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Acupuncture Today – July, 2002, Vol. 03, Issue 07

Fifty-Two Cents on the Dollar

By John Amaro, LAc, DC, Dipl. Ac.(NCCAOM), Dipl.Med.Ac.(IAMA)

On a recent trip to a large Southeastern city where I was conducting an acupuncture orthopedics symposium, my wife and I were able to make time to visit her best friend from childhood and her husband.

What I experienced that evening would rank as one of the more disturbing revelations of my career.

The husband is a very popular, well-known, dedicated physician specializing in internal medicine and pediatrics. He is the principal and chief executive officer of the largest physician group in this vibrant, upscale city. Before, during and following our dinner, we were approached by no less than eight different people just wanting to say hello to this "pillar of the community" who is apparently known far and wide. After all, since his medical group is the largest, he sees most of the potential patients in that part of the city. His clinic has most specialties attached to it, and it is located in a beautiful building in a spectacular setting.

By anyone's assumed evaluation of this doctor, you would without question think he had reached the so-called pinnacle of success. Besides being a very caring, loving, dedicated doctor, he is a businessman of intimidating proportions. It would be very obvious to anyone that this doctor has the practice, financial income - and ability to manage both - to literally have and do anything he wants.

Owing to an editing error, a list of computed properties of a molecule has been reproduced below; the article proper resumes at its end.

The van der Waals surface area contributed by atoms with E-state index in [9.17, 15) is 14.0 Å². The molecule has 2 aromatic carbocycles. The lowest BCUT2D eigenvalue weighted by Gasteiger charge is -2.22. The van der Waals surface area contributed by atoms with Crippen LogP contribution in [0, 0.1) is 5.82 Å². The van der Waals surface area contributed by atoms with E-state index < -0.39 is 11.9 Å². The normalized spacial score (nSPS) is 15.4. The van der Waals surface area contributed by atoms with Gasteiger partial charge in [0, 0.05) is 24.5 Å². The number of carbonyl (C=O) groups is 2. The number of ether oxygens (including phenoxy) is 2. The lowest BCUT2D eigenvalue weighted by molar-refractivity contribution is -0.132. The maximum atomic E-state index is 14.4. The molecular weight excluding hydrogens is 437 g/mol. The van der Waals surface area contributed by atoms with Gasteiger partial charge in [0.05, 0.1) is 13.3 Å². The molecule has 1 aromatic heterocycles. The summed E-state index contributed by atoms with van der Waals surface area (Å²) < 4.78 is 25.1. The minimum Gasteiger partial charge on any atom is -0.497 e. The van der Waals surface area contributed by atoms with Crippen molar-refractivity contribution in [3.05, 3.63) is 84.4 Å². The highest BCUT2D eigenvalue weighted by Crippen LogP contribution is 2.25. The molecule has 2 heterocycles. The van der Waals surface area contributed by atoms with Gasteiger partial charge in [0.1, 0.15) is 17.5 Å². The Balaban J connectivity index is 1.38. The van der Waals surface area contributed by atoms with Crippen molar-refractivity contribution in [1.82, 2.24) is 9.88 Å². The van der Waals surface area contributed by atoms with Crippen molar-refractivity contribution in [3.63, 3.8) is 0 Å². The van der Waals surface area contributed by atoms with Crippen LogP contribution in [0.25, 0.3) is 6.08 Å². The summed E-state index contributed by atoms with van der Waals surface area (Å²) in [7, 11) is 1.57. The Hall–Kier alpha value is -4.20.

Imagine my shock, then, when during the course of the evening, as the topic moved to golf, I discovered this doctor had dropped his membership at the local country club because he found himself working so much, he literally didn't have the time to play golf. However, what really brought me to my knees occurred when he stated, "And besides, I can't afford the membership." He admitted to having no time to play golf because if he didn't put in the hours he does, the clinic would not meet its financial requirements. All of his business partners scheduled their patients in the same fashion, and all of them were putting in 60-80 hours per week. All of this was done in an attempt to meet the overhead expenses of the clinic.